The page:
AMHERST — A pavilion to recognize University of Massachusetts service workers appears to be heading to the Orchard Hill portion of campus.
The pavilion, originally planned on the grounds of the Arthur F. Kinney Center for Renaissance Studies at 650 East Pleasant St., drew the ire of some members of the public who felt that it would impede the public’s enjoyment of the woods and meadows at that location.
During a recent community meeting focused on implementing aspects of the 2012 Campus Master Plan, UMass planners outlined several upcoming capital projects, including the pavilion, as well as the Computer Sciences Laboratories Building and the Sustainable Engineering Laboratories Building, both at the heart of the campus, and the renovation and expansion of Totman, a building near the corner of North Pleasant Street and Eastman Lane that houses the School of Public Health & Health Sciences.
UMass spokesman Edward Blaguszewski said the latest plans are for the pavilion to go up on land east of Prexy’s Ridge, with completion of the facility anticipated for spring 2024.
“Plans call for the project to include an approximately 1,600-square-foot pavilion with a trellis-covered, 620-square-foot deck on its northern edge and a 620-square-foot stone patio on the southern side,” Blaguszewski said. “Stairs on the northern side will double as access from the lower portion of the immediate site as well as a small amphitheater. Two stainless steel plant-themed gates and a screen will be featured at the southern entry and act as a backdrop for southern-facing events.”
Toilet facilities will also be included.
The Orchard Hill area of campus has four, seven-story residence halls surrounding a central grassy area known as “The Bowl.” There also parking lots and the water towers along East Pleasant Street.
“The university chose the Orchard Hill site for the project because officials believe it is the best setting for its purpose,” Blaguszewski said. “There are currently no plans to develop anything at the UMass Renaissance Center site.”
But the pavilion, being designed by Sigrid Miller Pollin, a professor in the Department of Architecture, has remained a focal point for concerned residents as the project uses a $7 million anonymous donation.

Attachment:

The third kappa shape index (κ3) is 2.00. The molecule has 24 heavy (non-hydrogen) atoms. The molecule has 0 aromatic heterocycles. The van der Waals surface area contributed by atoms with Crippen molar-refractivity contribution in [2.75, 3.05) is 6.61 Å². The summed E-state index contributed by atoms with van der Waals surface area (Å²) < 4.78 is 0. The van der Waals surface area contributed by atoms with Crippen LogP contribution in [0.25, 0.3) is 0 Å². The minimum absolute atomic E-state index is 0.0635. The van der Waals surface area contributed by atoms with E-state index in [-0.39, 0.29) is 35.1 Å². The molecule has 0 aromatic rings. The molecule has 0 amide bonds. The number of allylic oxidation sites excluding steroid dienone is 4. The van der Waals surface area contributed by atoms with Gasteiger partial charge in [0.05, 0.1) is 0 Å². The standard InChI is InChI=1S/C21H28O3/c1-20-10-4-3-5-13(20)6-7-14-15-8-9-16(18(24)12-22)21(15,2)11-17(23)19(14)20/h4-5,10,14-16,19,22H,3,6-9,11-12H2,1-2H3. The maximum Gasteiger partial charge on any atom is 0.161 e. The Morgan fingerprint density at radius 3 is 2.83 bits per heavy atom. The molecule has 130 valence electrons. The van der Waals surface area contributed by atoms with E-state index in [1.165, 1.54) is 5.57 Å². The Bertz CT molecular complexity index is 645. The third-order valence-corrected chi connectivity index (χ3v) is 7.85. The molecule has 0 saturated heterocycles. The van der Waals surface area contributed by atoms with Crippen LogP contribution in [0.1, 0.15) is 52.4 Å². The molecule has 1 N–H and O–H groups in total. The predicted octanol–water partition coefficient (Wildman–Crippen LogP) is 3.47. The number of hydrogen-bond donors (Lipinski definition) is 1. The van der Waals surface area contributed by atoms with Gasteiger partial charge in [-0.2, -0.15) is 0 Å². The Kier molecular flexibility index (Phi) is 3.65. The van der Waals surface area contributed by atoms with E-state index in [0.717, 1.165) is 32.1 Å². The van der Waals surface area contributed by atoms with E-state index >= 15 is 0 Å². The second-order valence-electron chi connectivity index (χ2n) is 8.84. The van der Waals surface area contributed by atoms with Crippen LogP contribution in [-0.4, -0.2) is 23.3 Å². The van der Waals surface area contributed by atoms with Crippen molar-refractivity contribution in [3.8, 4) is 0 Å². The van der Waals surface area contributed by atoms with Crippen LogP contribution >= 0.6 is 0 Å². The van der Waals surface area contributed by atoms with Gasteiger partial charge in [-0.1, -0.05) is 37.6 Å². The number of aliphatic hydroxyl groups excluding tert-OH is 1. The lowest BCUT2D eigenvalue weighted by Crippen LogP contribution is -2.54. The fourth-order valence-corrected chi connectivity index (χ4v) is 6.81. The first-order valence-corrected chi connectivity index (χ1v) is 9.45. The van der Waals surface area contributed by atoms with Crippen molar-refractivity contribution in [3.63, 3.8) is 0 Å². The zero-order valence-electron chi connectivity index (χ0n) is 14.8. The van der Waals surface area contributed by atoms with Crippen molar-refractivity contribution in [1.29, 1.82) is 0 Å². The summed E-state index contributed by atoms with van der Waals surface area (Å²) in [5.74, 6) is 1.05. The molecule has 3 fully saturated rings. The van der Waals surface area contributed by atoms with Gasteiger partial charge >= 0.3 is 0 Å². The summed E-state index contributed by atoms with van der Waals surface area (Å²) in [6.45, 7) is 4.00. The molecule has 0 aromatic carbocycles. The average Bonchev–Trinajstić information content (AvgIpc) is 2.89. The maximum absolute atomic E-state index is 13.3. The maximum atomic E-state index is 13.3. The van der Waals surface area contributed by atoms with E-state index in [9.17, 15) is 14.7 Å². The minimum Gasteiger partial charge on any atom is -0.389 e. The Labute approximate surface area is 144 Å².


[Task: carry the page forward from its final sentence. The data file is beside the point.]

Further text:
Robin Jaffin, an Amherst resident who spearheaded efforts to keep the pavilion from going into the Dakin Meadow at the Renaissance Center, participated in the community meeting, which follows the requirements of the Massachusetts Environmental Policy Act and provided information for what is called a Consolidated Project Commencement Notification, a listening session and an opportunity for public comment and meeting the needs of environmental justice communities.
How much buy-in from the public the pavilion, and the other projects, will get is uncertain.
The Computer Sciences Laboratories is to be a 94,300-square-foot, four-story building to be completed in spring 2025. The Sustainable Engineering Laboratories Building is to be a 78,000-square-foot structure to be completed in summer 2026. Totman will add a 35,000-square-foot addition that will take up some of the parking lot along North Pleasant Street and renovate the other portions into the Student Success Hub for the School of Public Health & Health Sciences.
In an email message Jaffin sent to those who joined her in opposing the earlier plan, people have 30 days to submit questions about the environmental impact of all projects. Jaffin is asking questions about more than just the pavilion.
“This should include, in my mind, how these additional buildings will impact enrollment on campus,” Jaffin wrote. “If more students are coming to campus, where are they living? How does this impact our town resources, such as water, sewer, electricity, waste, etc. — environmental impact has larger borders our boundaries than I think are being discussed here.”
Tony Maroulis, executive director of Community + Strategic Initiatives, responded to Jaffin noting that UMass remains “steadfastly committed to environmental sustainability.”
“The construction and renovation of SEL, Totman, and the Computer Science Laboratories are being done to modernize our academic buildings, and enhance our ability to attract and serve students from the Commonwealth and beyond,” Maroulis wrote. “Their construction does not change current enrollment targets, which have been consistent since 2020 at about 23,000 undergraduate students.”
When UMass put the pavilion project on pause in January, Blaguszewski said another location would likely be sought. He also wrote a statement about the reasoning behind the decision to seek out a new site: “The extraordinary spirit of generosity of our anonymous donor reflects a desire to both honor service workers who played an immense role in sustaining UMass Amherst during the pandemic, and to create an inspiring, contemplative space in harmony with its surroundings.”
Blaguszewski said the university recently reached out to AFSCME, the union that represents service workers, to share information on the project update.